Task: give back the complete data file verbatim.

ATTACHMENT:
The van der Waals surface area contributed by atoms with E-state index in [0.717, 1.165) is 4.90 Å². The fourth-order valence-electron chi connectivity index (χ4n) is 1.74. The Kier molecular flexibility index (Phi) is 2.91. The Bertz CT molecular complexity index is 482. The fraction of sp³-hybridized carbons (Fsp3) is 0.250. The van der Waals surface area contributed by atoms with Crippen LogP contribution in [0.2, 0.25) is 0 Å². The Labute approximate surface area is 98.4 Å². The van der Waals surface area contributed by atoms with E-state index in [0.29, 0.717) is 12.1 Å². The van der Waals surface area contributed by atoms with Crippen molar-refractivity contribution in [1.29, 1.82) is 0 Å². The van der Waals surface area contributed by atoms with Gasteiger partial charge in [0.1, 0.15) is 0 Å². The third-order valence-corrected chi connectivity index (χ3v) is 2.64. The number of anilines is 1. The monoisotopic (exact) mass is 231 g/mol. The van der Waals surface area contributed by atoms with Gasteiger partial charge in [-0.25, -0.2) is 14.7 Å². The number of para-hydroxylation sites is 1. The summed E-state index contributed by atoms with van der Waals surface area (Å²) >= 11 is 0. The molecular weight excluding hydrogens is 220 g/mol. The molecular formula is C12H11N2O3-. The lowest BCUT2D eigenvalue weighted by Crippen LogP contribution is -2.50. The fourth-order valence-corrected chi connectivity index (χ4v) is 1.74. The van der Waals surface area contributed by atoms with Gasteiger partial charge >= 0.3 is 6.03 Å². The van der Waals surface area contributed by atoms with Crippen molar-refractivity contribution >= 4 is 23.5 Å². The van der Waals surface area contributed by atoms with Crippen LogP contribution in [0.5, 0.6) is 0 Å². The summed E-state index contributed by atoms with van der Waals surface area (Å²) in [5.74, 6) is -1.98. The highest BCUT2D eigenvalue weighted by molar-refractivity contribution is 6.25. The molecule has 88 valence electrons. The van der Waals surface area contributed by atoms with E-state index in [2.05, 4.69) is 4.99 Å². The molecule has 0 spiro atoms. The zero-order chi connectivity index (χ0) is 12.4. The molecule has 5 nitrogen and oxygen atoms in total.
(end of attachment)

The van der Waals surface area contributed by atoms with E-state index in [0.717, 1.165) is 4.90 Å². The fourth-order valence-electron chi connectivity index (χ4n) is 1.74. The Kier molecular flexibility index (Phi) is 2.91. The Bertz CT molecular complexity index is 482. The fraction of sp³-hybridized carbons (Fsp3) is 0.250. The van der Waals surface area contributed by atoms with Crippen LogP contribution in [0.2, 0.25) is 0 Å². The Labute approximate surface area is 98.4 Å². The van der Waals surface area contributed by atoms with E-state index in [0.29, 0.717) is 12.1 Å². The van der Waals surface area contributed by atoms with Crippen molar-refractivity contribution in [1.29, 1.82) is 0 Å². The van der Waals surface area contributed by atoms with Gasteiger partial charge in [0.1, 0.15) is 0 Å². The third-order valence-corrected chi connectivity index (χ3v) is 2.64. The number of anilines is 1. The monoisotopic (exact) mass is 231 g/mol. The van der Waals surface area contributed by atoms with Gasteiger partial charge in [-0.25, -0.2) is 14.7 Å². The number of para-hydroxylation sites is 1. The summed E-state index contributed by atoms with van der Waals surface area (Å²) >= 11 is 0. The molecular weight excluding hydrogens is 220 g/mol. The molecular formula is C12H11N2O3-. The lowest BCUT2D eigenvalue weighted by Crippen LogP contribution is -2.50. The fourth-order valence-corrected chi connectivity index (χ4v) is 1.74. The van der Waals surface area contributed by atoms with Gasteiger partial charge >= 0.3 is 6.03 Å². The van der Waals surface area contributed by atoms with Crippen molar-refractivity contribution >= 4 is 23.5 Å². The van der Waals surface area contributed by atoms with Crippen LogP contribution in [0.5, 0.6) is 0 Å². The summed E-state index contributed by atoms with van der Waals surface area (Å²) in [5.74, 6) is -1.98. The highest BCUT2D eigenvalue weighted by molar-refractivity contribution is 6.25. The molecule has 88 valence electrons. The van der Waals surface area contributed by atoms with E-state index in [2.05, 4.69) is 4.99 Å². The molecule has 0 spiro atoms. The zero-order chi connectivity index (χ0) is 12.4. The molecule has 5 nitrogen and oxygen atoms in total.